Archives for February 2012

5 Image Related Google Search Quality Highlights

Google announced on their blog today that 40 Search Quality Highlights had been made for the month of February 2012. While I am very much interested in the improvements to ranking for local search results (btw: I love Venice as a launch codename), I noticed 5 of the 40 updates are image related.

My interests in photography may be no secret but my study of how Google handles images is something I have not typically blogged about (I’ve covered image search in WordCamp & PubCon presentations). For me, image search is fascinating, and I was very pleased to see the 5 image (or at least 4) related updates Google announced.

I’d like to share my thoughts and you’re welcome to ignore them or disagree.

1) More consistent thumbnail sizes on results page.

We’ve adjusted the thumbnail size for most image content appearing on the results page, providing a more consistent experience across result types, and also across mobile and tablet. The new sizes apply to rich snippet results for recipes and applications, movie posters, shopping results, book results, news results and more.

My thoughts: Setting and following standards for image resizing and cropping (on your site/blog) is more important than ever. My advice is to stick to standards similar to those on your digital camera and/or camera phone. Google will adjust images regardless of how you size them but why not shorten the steps it takes to do so?

2) Expand the size of our images index in Universal Search. [launch codename “terra”, project codename “Images Universal”]

We launched a change to expand the corpus of results for which we show images in Universal Search. This is especially helpful to give more relevant images on a larger set of searches.

My thoughts: Image Search will increase so watch analytics for changes (increase or decrease) in image related traffic and make adjustments accordingly.

3) Improved detection for SafeSearch in Image Search. [launch codename “Michandro”, project codename “SafeSearch”]

This change improves our signals for detecting adult content in Image Search, aligning the signals more closely with the signals we use for our other search results.

My thoughts: Hurrah Google! Allow me to share a real world example as to why this is important by sharing a photo I took recently of Actress and Model Capri Cavanni while in Las Vegas.

Capri Cavanni

I would argue that this Capri Cavanni photo (one of many I shot while in Las vegas) is safe for work and should therefore be OK to appear in a SafeSearch Google image search. However, an image search for the name Capri Cavanni most certainly doe not display safe images (trust me on this) even when settings are set to strict.

I have an image search keyword query theory on this best saved for another day. I could share numerous examples (not today) where unsafe images get triggered when searching peoples names. I’ll watch to see what improvements take place algorithmically and hopefully there’s good news to report in March.

4) Fresher images. [launch codename “tumeric”]

We’ve adjusted our signals for surfacing fresh images. Now we can more often surface fresh images when they appear on the web.

My Thoughts: This should greatly improve the user experience. A good recent example were images that appeared when searching SOPA. While I did not take a screen shot, searching SOPA (up until recently) would exclusively return images related to soup (spelled sopa in Spanish). Today I see Stop Sopa and Blocked Content images prevail.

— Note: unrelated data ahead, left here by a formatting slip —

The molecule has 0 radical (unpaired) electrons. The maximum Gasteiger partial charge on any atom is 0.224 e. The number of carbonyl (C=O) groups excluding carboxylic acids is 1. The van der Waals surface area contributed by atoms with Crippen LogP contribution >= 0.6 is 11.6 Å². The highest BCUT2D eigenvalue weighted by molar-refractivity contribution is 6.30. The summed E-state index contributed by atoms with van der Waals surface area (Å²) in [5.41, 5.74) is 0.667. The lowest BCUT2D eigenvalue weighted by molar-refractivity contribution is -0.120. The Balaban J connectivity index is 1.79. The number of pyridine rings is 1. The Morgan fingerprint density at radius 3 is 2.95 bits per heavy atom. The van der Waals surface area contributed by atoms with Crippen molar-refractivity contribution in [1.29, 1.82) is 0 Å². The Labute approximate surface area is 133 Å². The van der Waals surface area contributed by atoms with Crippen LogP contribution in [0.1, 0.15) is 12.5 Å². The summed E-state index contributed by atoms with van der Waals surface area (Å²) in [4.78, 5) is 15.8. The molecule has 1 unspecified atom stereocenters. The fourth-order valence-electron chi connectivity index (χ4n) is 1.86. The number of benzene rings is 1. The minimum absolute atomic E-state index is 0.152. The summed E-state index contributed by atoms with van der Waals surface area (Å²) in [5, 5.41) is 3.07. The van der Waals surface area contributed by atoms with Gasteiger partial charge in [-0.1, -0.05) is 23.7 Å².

Stop SOPA eat SOPASOPA Image Mix Disambiguation

5) SafeSearch update.

We have updated how we deal with adult content, making it more accurate and robust. Now, irrelevant adult content is less likely to show up for many queries.

My Thoughts: Although not related directly to image search I’m including this since I think it’s closely related to number 3. I think most of us would agree that adult content (when not specifically searched for) shouldn’t be appearing in regular search results (images, text or video). Searches for bananas should be safe for all to view, even when the search query is food porn.

On the topic of food and photos, checkout this mean cheeseburger I stacked up in Hawaii. Cheers!

PubCon Paradise After Dark

After two days of Search, Social Media and Sunshine in Honolulu, PubCon Paradise wrapped up with an after party at Jimmy Buffett’s Waikiki in Honolulu, HI. I almost decided not to bring my camera but I’m glad I did. It was after dark so I mounted up a Canon EF 85mm f1.2L II USM Lens, grabbed a locally brewed Longboard Lager, and started capturing some photographs. Here’s what we got…

Aaron ShearAaron Shear

Seen here relaxing on an outdoor patio in Waikiki, Aaron Shear, spoke on content strategies and an expert spotlight session on SEO for large-scale websites.

Dave and CarolynDave and Carolyn

Working in Waikiki was tough work for everyone. When not speaking at the conference, there was a constant battle of whether to work on a laptop in the hotel room or get outside for some sun and mai tais. Oh the struggles of life is an SEO.

Axel MetayerAxel Metayer

Coming all the way from Hamburg Germany for PubCon in Hawaii, Axel Metayer, was a perfect photography subject. I love when friends just carry about with what they’re doing while I take their photos.

Dan Zarrella in Honolulu

Social media scientist, Dan Zarrella, showed us the scientific approach to getting the brass ring on the hook. You had to be there, it was an addicting activity.

Alison Zarrella

Alison Zarrella shows her excitement for Dan’s bar game accomplishments. At PubCon, Alison spoke about Facebook marketing, and she was also part of the Monday Search/Social Media training.

balancing four cups on headbalancing four cups on head

Not to be outdone by SEOs visiting from the mainland, a local shows us some real skill in balancing cups on one’s head. He did this all night, and I think 4 cups was the maximum I saw him balancing, never dropped one. Tricks like that really come in handy at parties.

ladies pubcon after party